From time to time, a small business leader finds him or herself in a position in which they need to transfer the reins of power to a new senior leader. Sometimes this occurs when there is a transfer of ownership from one generation to the next. Or, perhaps the business is sold and the new owner is stepping in to take over.
Regardless of how it comes about, when it is time to transfer executive leadership from one individual to another, it is critical that this transition is taken very seriously and follows the following few essential steps.
Make the transition a process… not an event.
As soon as it becomes evident that a new leader will be taking over control, begin planning for that succession and think it through in its entirety so that the transition is as smooth as possible.
The goal here is continuity. If possible, you do not want to make a major shakeup in the culture, direction or overall vision of the company. Changing leaders is hard enough, but changing leaders and the core structure of the company all at once usually leads to catastrophe.
The two leaders must over-communicate.
It is essential that the person who currently holds the leadership position and the person who is stepping in as the new leader take the time to discuss in detail all of the relevant organizational information in a very frank, open and honest fashion. This includes a thorough analysis of the financials, discussion about the current corporate culture, key employees, the long-term vision of the business, the competitive landscape, how they are differentiated in the marketplace and any other substantial business issues. The goal here is to transfer as much knowledge from the current leader to the new leader as possible.
Over-communicate to the employees.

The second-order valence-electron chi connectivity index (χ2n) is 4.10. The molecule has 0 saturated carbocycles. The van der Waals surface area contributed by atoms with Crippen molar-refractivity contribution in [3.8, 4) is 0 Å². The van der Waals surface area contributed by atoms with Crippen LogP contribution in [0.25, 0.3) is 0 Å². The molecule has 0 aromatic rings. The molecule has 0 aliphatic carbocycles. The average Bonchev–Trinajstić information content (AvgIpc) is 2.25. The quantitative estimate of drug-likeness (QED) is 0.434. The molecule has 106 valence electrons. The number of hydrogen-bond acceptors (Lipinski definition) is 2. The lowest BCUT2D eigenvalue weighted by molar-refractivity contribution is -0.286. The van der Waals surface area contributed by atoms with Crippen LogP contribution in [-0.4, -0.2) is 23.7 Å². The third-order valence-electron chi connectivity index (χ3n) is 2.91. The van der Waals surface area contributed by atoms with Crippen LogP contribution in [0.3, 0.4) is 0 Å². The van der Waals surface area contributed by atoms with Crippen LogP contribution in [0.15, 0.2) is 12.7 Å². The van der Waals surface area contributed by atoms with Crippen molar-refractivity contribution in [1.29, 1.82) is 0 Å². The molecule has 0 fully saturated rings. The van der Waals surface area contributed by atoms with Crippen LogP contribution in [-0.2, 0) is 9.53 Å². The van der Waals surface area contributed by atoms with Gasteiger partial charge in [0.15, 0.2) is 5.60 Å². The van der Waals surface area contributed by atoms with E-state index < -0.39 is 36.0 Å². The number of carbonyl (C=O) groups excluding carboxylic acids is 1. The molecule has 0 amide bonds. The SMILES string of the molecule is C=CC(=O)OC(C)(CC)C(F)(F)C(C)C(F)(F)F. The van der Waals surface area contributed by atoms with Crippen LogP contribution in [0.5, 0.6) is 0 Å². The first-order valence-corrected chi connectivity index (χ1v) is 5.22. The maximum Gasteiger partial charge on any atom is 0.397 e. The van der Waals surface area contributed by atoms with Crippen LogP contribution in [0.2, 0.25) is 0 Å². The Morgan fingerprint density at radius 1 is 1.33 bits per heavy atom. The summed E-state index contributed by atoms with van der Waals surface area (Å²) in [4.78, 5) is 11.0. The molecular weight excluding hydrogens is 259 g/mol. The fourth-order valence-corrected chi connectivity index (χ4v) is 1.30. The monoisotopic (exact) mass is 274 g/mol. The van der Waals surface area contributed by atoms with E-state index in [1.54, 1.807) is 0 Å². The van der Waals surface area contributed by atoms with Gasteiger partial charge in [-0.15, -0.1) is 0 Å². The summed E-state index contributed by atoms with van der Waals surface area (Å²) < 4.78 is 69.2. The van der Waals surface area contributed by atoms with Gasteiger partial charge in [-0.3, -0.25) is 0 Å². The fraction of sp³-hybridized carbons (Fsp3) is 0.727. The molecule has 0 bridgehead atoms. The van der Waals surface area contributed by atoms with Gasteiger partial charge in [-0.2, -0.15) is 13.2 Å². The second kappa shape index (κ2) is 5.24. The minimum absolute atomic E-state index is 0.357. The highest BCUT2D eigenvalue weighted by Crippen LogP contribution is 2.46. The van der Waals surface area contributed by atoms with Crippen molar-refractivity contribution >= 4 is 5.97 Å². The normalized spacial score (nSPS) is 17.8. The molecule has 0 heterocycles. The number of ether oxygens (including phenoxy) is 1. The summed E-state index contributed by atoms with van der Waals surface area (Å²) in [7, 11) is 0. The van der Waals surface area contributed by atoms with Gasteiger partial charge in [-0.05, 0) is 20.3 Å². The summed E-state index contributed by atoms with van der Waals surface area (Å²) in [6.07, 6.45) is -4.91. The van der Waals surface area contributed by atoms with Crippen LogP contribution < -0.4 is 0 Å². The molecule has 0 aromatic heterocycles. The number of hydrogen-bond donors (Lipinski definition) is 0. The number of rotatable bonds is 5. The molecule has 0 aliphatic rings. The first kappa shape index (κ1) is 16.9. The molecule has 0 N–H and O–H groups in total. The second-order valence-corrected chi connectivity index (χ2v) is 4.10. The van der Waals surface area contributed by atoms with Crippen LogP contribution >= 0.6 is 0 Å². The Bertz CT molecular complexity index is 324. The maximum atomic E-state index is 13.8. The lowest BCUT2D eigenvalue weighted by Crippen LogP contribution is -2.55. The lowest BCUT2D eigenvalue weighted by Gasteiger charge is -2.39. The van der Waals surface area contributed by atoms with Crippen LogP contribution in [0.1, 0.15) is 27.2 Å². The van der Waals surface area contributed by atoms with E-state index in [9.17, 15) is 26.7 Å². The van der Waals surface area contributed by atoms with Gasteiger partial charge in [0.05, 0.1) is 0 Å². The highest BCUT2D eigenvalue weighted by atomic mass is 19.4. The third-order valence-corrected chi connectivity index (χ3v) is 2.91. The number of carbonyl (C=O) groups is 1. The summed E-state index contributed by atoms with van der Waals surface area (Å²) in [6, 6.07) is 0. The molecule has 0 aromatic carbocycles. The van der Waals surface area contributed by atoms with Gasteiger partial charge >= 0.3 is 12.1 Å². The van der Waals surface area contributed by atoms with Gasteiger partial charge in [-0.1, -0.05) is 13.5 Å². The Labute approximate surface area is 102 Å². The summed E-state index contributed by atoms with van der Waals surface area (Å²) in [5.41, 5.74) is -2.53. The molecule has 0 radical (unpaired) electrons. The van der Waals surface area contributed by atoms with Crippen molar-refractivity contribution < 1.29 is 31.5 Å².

Whether you have two employees or 2,000, leadership transitions are always scary to staff. Therefore, it is essential that the current leader explain to everyone in the company how the transition will work, why it is happening and assure them that it will be as smooth and painless as possible.
It is also paramount that the new leader, as soon as they take control, clearly communicates their vision, values, goals and expectations. The more information the new leader gives to the staff, the less that they will be paralyzed by fear and ambiguity. The goal is to show confidence, continuity, competence and transparency.
The First 100 days.
Once the transition has occurred, the new leader has about 90 days to establish their agenda and take over as the recognized leader of the organization. During this time, it is common for the people in the organization to blame everything that goes wrong on the former leader. That’s normal, but after about 90 days the new leader will now be held 100 percent accountable for the performance of the organization and will take responsibility for any issues or problems that may arise.
Transitioning from one leader to another, especially in a small business, can be very challenging. However, if you make it a process, create a detailed succession plan, speak with a consistent leadership voice and over-communicate to everyone involved, there is a good chance that the transition can reinvigorate and motivate the organization to new levels of success.